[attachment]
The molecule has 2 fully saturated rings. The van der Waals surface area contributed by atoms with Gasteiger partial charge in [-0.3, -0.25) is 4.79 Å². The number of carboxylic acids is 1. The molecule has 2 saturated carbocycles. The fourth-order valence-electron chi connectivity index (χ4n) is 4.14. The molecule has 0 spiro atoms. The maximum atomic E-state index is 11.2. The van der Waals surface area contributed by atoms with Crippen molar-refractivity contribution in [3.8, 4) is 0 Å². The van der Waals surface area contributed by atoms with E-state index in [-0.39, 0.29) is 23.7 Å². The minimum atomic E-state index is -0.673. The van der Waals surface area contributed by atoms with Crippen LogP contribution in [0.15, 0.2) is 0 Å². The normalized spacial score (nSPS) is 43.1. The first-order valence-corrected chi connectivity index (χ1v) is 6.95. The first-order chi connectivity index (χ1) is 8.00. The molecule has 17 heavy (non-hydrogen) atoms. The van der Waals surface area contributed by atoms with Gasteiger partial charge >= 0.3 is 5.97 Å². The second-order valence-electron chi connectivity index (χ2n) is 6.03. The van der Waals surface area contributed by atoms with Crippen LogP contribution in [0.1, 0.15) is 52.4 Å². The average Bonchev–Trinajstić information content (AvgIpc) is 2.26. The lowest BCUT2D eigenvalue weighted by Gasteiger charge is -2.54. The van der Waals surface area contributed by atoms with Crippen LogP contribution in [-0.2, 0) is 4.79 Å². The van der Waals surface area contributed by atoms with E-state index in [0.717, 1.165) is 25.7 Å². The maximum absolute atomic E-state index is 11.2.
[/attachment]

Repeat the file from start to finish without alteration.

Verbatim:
The molecule has 2 fully saturated rings. The van der Waals surface area contributed by atoms with Gasteiger partial charge in [-0.3, -0.25) is 4.79 Å². The number of carboxylic acids is 1. The molecule has 2 saturated carbocycles. The fourth-order valence-electron chi connectivity index (χ4n) is 4.14. The molecule has 0 spiro atoms. The maximum atomic E-state index is 11.2. The van der Waals surface area contributed by atoms with Crippen molar-refractivity contribution in [3.8, 4) is 0 Å². The van der Waals surface area contributed by atoms with E-state index in [-0.39, 0.29) is 23.7 Å². The minimum atomic E-state index is -0.673. The van der Waals surface area contributed by atoms with Crippen LogP contribution in [0.15, 0.2) is 0 Å². The normalized spacial score (nSPS) is 43.1. The first-order valence-corrected chi connectivity index (χ1v) is 6.95. The first-order chi connectivity index (χ1) is 8.00. The molecule has 17 heavy (non-hydrogen) atoms. The van der Waals surface area contributed by atoms with Gasteiger partial charge >= 0.3 is 5.97 Å². The second-order valence-electron chi connectivity index (χ2n) is 6.03. The van der Waals surface area contributed by atoms with Crippen LogP contribution in [0.1, 0.15) is 52.4 Å². The average Bonchev–Trinajstić information content (AvgIpc) is 2.26. The lowest BCUT2D eigenvalue weighted by Gasteiger charge is -2.54. The van der Waals surface area contributed by atoms with Crippen LogP contribution in [-0.2, 0) is 4.79 Å². The van der Waals surface area contributed by atoms with E-state index in [0.717, 1.165) is 25.7 Å². The maximum absolute atomic E-state index is 11.2.